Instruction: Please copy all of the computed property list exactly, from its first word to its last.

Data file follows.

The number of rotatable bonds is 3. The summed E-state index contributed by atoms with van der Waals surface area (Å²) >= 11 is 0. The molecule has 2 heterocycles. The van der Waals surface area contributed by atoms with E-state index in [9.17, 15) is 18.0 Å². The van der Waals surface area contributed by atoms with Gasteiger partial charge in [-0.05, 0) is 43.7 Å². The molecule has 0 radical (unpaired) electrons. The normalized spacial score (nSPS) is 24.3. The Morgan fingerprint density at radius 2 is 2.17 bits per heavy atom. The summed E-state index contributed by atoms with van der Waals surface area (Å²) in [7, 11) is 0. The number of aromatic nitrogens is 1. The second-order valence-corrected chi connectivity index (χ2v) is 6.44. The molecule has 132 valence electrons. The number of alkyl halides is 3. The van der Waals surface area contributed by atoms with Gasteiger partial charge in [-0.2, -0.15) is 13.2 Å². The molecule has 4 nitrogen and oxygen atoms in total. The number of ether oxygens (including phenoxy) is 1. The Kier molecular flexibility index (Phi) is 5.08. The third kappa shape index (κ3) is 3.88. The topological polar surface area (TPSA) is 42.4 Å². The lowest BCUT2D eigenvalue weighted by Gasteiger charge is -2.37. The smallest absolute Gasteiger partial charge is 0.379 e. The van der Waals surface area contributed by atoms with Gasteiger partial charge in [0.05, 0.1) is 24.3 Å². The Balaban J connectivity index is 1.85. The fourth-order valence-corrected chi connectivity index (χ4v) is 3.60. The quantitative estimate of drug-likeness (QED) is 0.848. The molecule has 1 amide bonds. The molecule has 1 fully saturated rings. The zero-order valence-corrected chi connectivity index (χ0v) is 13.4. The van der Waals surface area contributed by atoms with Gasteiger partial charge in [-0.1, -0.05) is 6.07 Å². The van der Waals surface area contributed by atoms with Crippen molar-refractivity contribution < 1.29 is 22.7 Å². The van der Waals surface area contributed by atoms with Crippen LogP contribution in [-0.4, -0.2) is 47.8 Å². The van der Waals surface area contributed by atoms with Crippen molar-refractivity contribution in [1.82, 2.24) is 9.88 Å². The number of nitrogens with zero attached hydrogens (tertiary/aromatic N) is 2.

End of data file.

The number of rotatable bonds is 3. The summed E-state index contributed by atoms with van der Waals surface area (Å²) >= 11 is 0. The molecule has 2 heterocycles. The van der Waals surface area contributed by atoms with E-state index in [9.17, 15) is 18.0 Å². The van der Waals surface area contributed by atoms with Gasteiger partial charge in [-0.05, 0) is 43.7 Å². The molecule has 0 radical (unpaired) electrons. The normalized spacial score (nSPS) is 24.3. The Morgan fingerprint density at radius 2 is 2.17 bits per heavy atom. The summed E-state index contributed by atoms with van der Waals surface area (Å²) in [7, 11) is 0. The number of aromatic nitrogens is 1. The second-order valence-corrected chi connectivity index (χ2v) is 6.44. The molecule has 132 valence electrons. The number of alkyl halides is 3. The van der Waals surface area contributed by atoms with Gasteiger partial charge in [-0.2, -0.15) is 13.2 Å². The molecule has 4 nitrogen and oxygen atoms in total. The number of ether oxygens (including phenoxy) is 1. The Kier molecular flexibility index (Phi) is 5.08. The third kappa shape index (κ3) is 3.88. The topological polar surface area (TPSA) is 42.4 Å². The lowest BCUT2D eigenvalue weighted by Gasteiger charge is -2.37. The smallest absolute Gasteiger partial charge is 0.379 e. The van der Waals surface area contributed by atoms with Gasteiger partial charge in [0.05, 0.1) is 24.3 Å². The Balaban J connectivity index is 1.85. The fourth-order valence-corrected chi connectivity index (χ4v) is 3.60. The quantitative estimate of drug-likeness (QED) is 0.848. The molecule has 1 amide bonds. The molecule has 1 fully saturated rings. The zero-order valence-corrected chi connectivity index (χ0v) is 13.4. The van der Waals surface area contributed by atoms with Gasteiger partial charge in [-0.1, -0.05) is 6.07 Å². The van der Waals surface area contributed by atoms with Crippen molar-refractivity contribution < 1.29 is 22.7 Å². The van der Waals surface area contributed by atoms with Crippen LogP contribution in [-0.4, -0.2) is 47.8 Å². The van der Waals surface area contributed by atoms with Crippen molar-refractivity contribution in [1.82, 2.24) is 9.88 Å². The number of nitrogens with zero attached hydrogens (tertiary/aromatic N) is 2.